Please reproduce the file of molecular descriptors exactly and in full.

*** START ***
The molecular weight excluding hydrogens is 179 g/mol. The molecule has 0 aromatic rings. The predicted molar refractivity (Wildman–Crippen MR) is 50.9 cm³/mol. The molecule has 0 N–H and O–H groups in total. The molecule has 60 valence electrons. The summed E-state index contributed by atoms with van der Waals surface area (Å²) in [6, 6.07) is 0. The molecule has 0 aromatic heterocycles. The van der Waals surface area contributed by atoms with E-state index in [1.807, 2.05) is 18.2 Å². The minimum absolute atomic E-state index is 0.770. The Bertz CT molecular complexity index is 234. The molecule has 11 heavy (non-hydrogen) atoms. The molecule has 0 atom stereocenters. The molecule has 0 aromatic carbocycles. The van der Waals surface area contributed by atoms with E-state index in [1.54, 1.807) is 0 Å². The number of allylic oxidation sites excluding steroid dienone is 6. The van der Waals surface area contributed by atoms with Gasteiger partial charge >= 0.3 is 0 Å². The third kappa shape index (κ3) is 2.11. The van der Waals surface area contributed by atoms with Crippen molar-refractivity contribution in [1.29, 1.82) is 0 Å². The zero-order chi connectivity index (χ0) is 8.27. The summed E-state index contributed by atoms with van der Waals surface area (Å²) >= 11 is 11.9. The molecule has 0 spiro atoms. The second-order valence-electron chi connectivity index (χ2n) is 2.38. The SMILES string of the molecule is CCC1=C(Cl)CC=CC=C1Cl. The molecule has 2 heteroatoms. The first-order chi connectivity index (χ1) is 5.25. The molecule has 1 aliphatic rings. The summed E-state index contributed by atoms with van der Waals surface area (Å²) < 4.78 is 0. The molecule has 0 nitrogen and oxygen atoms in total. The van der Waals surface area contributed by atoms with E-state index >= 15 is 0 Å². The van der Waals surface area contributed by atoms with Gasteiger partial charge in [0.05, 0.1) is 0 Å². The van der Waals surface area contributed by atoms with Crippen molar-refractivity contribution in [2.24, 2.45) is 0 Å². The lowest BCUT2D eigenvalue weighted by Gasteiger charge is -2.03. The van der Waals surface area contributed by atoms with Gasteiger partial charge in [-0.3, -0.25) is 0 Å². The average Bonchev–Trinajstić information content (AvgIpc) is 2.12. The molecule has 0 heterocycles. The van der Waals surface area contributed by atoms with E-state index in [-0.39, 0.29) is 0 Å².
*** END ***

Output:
The molecular weight excluding hydrogens is 179 g/mol. The molecule has 0 aromatic rings. The predicted molar refractivity (Wildman–Crippen MR) is 50.9 cm³/mol. The molecule has 0 N–H and O–H groups in total. The molecule has 60 valence electrons. The summed E-state index contributed by atoms with van der Waals surface area (Å²) in [6, 6.07) is 0. The molecule has 0 aromatic heterocycles. The van der Waals surface area contributed by atoms with E-state index in [1.807, 2.05) is 18.2 Å². The minimum absolute atomic E-state index is 0.770. The Bertz CT molecular complexity index is 234. The molecule has 11 heavy (non-hydrogen) atoms. The molecule has 0 atom stereocenters. The molecule has 0 aromatic carbocycles. The van der Waals surface area contributed by atoms with E-state index in [1.54, 1.807) is 0 Å². The number of allylic oxidation sites excluding steroid dienone is 6. The van der Waals surface area contributed by atoms with Gasteiger partial charge >= 0.3 is 0 Å². The third kappa shape index (κ3) is 2.11. The van der Waals surface area contributed by atoms with Crippen molar-refractivity contribution in [1.29, 1.82) is 0 Å². The zero-order chi connectivity index (χ0) is 8.27. The summed E-state index contributed by atoms with van der Waals surface area (Å²) >= 11 is 11.9. The molecule has 0 spiro atoms. The second-order valence-electron chi connectivity index (χ2n) is 2.38. The SMILES string of the molecule is CCC1=C(Cl)CC=CC=C1Cl. The molecule has 2 heteroatoms. The first-order chi connectivity index (χ1) is 5.25. The molecule has 1 aliphatic rings. The summed E-state index contributed by atoms with van der Waals surface area (Å²) < 4.78 is 0. The molecule has 0 nitrogen and oxygen atoms in total. The van der Waals surface area contributed by atoms with E-state index >= 15 is 0 Å². The van der Waals surface area contributed by atoms with Gasteiger partial charge in [0.05, 0.1) is 0 Å². The van der Waals surface area contributed by atoms with Crippen molar-refractivity contribution in [2.24, 2.45) is 0 Å². The lowest BCUT2D eigenvalue weighted by Gasteiger charge is -2.03. The van der Waals surface area contributed by atoms with Gasteiger partial charge in [-0.3, -0.25) is 0 Å². The average Bonchev–Trinajstić information content (AvgIpc) is 2.12. The molecule has 0 heterocycles. The van der Waals surface area contributed by atoms with E-state index in [-0.39, 0.29) is 0 Å².